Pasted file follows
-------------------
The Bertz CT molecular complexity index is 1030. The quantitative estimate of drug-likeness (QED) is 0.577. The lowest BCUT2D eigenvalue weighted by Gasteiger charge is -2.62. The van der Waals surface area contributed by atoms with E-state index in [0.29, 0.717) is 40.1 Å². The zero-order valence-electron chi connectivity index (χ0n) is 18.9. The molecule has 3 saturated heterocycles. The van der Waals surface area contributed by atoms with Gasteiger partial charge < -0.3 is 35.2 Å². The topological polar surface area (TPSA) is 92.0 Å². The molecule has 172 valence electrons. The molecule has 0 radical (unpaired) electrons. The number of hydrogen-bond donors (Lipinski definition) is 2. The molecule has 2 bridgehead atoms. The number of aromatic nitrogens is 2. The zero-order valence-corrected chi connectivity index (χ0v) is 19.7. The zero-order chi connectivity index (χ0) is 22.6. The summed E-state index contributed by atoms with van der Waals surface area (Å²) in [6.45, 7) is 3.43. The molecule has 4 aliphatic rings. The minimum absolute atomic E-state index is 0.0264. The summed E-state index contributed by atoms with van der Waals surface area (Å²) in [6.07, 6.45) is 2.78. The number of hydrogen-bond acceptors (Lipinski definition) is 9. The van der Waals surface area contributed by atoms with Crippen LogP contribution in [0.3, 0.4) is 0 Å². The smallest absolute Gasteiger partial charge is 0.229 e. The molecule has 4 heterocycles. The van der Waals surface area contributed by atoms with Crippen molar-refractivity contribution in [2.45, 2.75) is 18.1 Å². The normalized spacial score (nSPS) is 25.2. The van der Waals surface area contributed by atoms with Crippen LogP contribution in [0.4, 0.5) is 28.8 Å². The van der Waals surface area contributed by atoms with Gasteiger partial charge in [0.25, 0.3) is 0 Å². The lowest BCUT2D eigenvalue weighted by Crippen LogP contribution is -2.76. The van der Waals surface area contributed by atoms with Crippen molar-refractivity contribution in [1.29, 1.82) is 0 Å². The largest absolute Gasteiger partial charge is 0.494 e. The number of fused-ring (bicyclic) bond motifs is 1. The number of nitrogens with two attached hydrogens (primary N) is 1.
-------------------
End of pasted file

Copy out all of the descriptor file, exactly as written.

The Bertz CT molecular complexity index is 1030. The quantitative estimate of drug-likeness (QED) is 0.577. The lowest BCUT2D eigenvalue weighted by Gasteiger charge is -2.62. The van der Waals surface area contributed by atoms with E-state index in [0.29, 0.717) is 40.1 Å². The zero-order valence-electron chi connectivity index (χ0n) is 18.9. The molecule has 3 saturated heterocycles. The van der Waals surface area contributed by atoms with Gasteiger partial charge < -0.3 is 35.2 Å². The topological polar surface area (TPSA) is 92.0 Å². The molecule has 172 valence electrons. The molecule has 0 radical (unpaired) electrons. The number of hydrogen-bond donors (Lipinski definition) is 2. The molecule has 2 bridgehead atoms. The number of aromatic nitrogens is 2. The zero-order valence-corrected chi connectivity index (χ0v) is 19.7. The zero-order chi connectivity index (χ0) is 22.6. The summed E-state index contributed by atoms with van der Waals surface area (Å²) in [6.45, 7) is 3.43. The molecule has 4 aliphatic rings. The minimum absolute atomic E-state index is 0.0264. The summed E-state index contributed by atoms with van der Waals surface area (Å²) in [6.07, 6.45) is 2.78. The number of hydrogen-bond acceptors (Lipinski definition) is 9. The van der Waals surface area contributed by atoms with Crippen LogP contribution in [0.3, 0.4) is 0 Å². The smallest absolute Gasteiger partial charge is 0.229 e. The molecule has 4 heterocycles. The van der Waals surface area contributed by atoms with Crippen molar-refractivity contribution in [2.45, 2.75) is 18.1 Å². The normalized spacial score (nSPS) is 25.2. The van der Waals surface area contributed by atoms with Crippen LogP contribution in [0.4, 0.5) is 28.8 Å². The van der Waals surface area contributed by atoms with Gasteiger partial charge in [0.25, 0.3) is 0 Å². The lowest BCUT2D eigenvalue weighted by Crippen LogP contribution is -2.76. The van der Waals surface area contributed by atoms with Crippen molar-refractivity contribution in [1.29, 1.82) is 0 Å². The largest absolute Gasteiger partial charge is 0.494 e. The number of fused-ring (bicyclic) bond motifs is 1. The number of nitrogens with two attached hydrogens (primary N) is 1.